Take the 2-minute tour ×
Stack Overflow is a question and answer site for professional and enthusiast programmers. It's 100% free, no registration required.

When using multiprocessing Manager objects to create a server and connect remotely to that server, the client needs to maintain a connection to the remote server. If the server goes away before the client shuts down, the client will try to connect to the expected address of the server forever.

I'm running into a deadlock on client code trying to exit after the server has gone away, as my client process never exits.

If I del my remote objects and my clients manager before the server goes down, the process will exit normally, but deleting my client's manager object and remote objects immediately after use is less than ideal.

Is that the best I can do? Is there another (more proper) way to disconnect from a remote manager object? Is there a way to cleanly exit a client after a server has gone down and/or the connection is lost?

I know socket.setdefaulttimeout doesn't work with multiprocessing, but is there a way to set a connection timeout for the multiprocessing module specifically? This is the code I'm having trouble with:

from multiprocessing.managers import BaseManager
m = BaseManager(address=('my.remote.server.dns', 50000), authkey='mykey')
# this next line hangs forever if my server is not running or gets disconnected

UPDATE This is broken in multiprocessing. The connection timeout needs to happen at the socket level (and the socket needs to be non-blocking in order to do this) but non-blocking sockets break multiprocessing. It is not possible to handle giving up on making a connection if the remote server is not available.

share|improve this question

2 Answers 2

Can this help you ?


def join_timeout_func():
    print '\tchild sleeping'
    print '\n\tchild terminating'

def test_join_timeout():
    p = multiprocessing.Process(target=join_timeout_func)

    print 'waiting for process to finish'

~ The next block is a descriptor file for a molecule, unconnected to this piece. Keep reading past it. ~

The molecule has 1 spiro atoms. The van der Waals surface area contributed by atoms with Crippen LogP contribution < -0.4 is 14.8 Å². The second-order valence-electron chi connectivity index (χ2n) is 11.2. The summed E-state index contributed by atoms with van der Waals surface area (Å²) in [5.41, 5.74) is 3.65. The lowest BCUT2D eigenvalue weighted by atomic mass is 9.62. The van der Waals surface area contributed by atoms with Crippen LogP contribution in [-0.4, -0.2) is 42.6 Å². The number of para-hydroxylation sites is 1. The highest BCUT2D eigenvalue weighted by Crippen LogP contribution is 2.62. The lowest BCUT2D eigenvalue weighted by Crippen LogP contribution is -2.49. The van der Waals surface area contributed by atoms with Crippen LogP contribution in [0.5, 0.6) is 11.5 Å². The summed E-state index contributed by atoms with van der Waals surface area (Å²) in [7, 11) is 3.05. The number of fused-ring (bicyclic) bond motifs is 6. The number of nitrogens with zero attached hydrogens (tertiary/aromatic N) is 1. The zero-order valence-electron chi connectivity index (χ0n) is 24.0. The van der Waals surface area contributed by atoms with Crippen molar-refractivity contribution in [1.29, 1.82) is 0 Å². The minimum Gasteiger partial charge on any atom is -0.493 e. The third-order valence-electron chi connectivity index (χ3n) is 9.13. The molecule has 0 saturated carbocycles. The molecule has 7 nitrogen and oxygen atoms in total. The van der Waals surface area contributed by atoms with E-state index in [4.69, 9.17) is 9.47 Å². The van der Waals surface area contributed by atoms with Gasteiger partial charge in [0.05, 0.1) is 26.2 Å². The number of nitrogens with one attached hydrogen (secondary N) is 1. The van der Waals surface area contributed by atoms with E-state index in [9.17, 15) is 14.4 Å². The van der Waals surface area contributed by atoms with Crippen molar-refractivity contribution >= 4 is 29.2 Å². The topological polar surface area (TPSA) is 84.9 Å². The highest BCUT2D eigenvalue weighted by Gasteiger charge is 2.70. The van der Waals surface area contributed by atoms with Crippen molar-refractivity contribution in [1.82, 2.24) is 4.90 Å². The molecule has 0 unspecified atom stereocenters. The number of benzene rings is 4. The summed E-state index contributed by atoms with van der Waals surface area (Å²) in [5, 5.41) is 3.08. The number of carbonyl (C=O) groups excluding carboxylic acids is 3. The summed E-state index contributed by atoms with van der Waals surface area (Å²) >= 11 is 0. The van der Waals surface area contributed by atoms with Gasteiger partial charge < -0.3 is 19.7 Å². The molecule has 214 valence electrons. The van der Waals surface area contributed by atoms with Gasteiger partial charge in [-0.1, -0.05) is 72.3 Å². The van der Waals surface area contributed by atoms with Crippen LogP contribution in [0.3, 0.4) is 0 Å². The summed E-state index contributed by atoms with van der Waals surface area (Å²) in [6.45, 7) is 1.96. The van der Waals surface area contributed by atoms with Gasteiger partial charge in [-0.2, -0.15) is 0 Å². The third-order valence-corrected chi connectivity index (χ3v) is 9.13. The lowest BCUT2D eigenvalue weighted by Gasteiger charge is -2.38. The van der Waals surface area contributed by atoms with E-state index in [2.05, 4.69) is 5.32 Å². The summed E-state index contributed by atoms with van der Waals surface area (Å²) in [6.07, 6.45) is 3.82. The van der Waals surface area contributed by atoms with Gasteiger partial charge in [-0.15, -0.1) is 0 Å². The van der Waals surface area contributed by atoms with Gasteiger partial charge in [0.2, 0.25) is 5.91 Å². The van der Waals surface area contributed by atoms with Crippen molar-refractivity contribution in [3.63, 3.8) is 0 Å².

while 1:
        if not p.is_alive():
        print '.',

(Taken from python 16.6 page)

Usually, timeouts are tested in some while loop.

share|improve this answer
i wish that would work ... unfortunately multiprocessing.managers.BaseManager.connect() does not have a timeout parameter ... –  underrun Sep 6 '11 at 15:29

is there a way to set a connection timeout for the multiprocessing module specifically?

Yes, but this is a hack. It is my hope that someone with greater python-fu can improve this answer. The timeout for multiprocessing is defined in multiprocessing/connection.py:

# A very generous timeout when it comes to local connections...
def _init_timeout(timeout=CONNECTION_TIMEOUT):
        return time.time() + timeout

Specifically, the way I was able to make it work was by monkey-patching the _init_timeout method as follows:

import sys
import time

from multiprocessing import managers, connection

def _new_init_timeout():
    return time.time() + 5

sys.modules['multiprocessing'].__dict__['managers'].__dict__['connection']._init_timeout = _new_init_timeout
from multiprocessing.managers import BaseManager
m = BaseManager(address=('somehost', 50000), authkey='secret')

Where 5 is the new timeout value. If there's an easier way, I'm sure someone will point it out. If not, this might be a candidate for a feature request to the multiprocessing dev team. I think something as elementary as setting a timeout should be easier than this. On the other hand, they may have philosophical reasons for not exposing timeout in the API.

Hope that helps.

share|improve this answer
Trouble here is that multiprocessing doesn't properly time out on establishing a socket connection at all. Yes, the module has a time out set, but unless there is some sort of connection EXCEPTION (busy, etc.) the call to s.connect() in the SocketClient function in the connection.py module will block FOREVER, regardless of what _init_timeout returns. –  underrun May 9 '12 at 0:29
It might be useful for you to provide an example of implementing this code, and pointing out specifically what about it doesn't work for you. I'm having a hard time understanding your comment in the context of your original question. –  g33kz0r May 9 '12 at 2:08
using either your code or mine, the connect() method on BaseManager will block forever if it can't connect to the remote socket (if the service is unavailable on the remote machine for instance). Changing _init_timeout or CONNECTION_TIMEOUT won't actually cause a timeout to happen in the socket module -- it will only handle the case in the multiprocessing module where an exception has been raised before the timeout during the call to the connect() method of a socket object and either retry or fail. if the socket blocks forever multiprocessing can't do anything about it. –  underrun May 9 '12 at 3:24
Did you actually try my code? Changing the 5 to a 1 in the code I posted changes the timeout. It raises socket.error connection refused if it can't connect to the remote manager within the specified time. Works for me. –  g33kz0r Apr 8 '13 at 15:35
the actual multiprocessing code that does a 20 second timeout does not time out after 20 seconds... neither your code nor python's stdlib code actually works to cause a connection to time out if the remote machine has accepted the socket connection but the remote service has not responded. –  underrun Apr 8 '13 at 17:18

Your Answer


By posting your answer, you agree to the privacy policy and terms of service.

Not the answer you're looking for? Browse other questions tagged or ask your own question.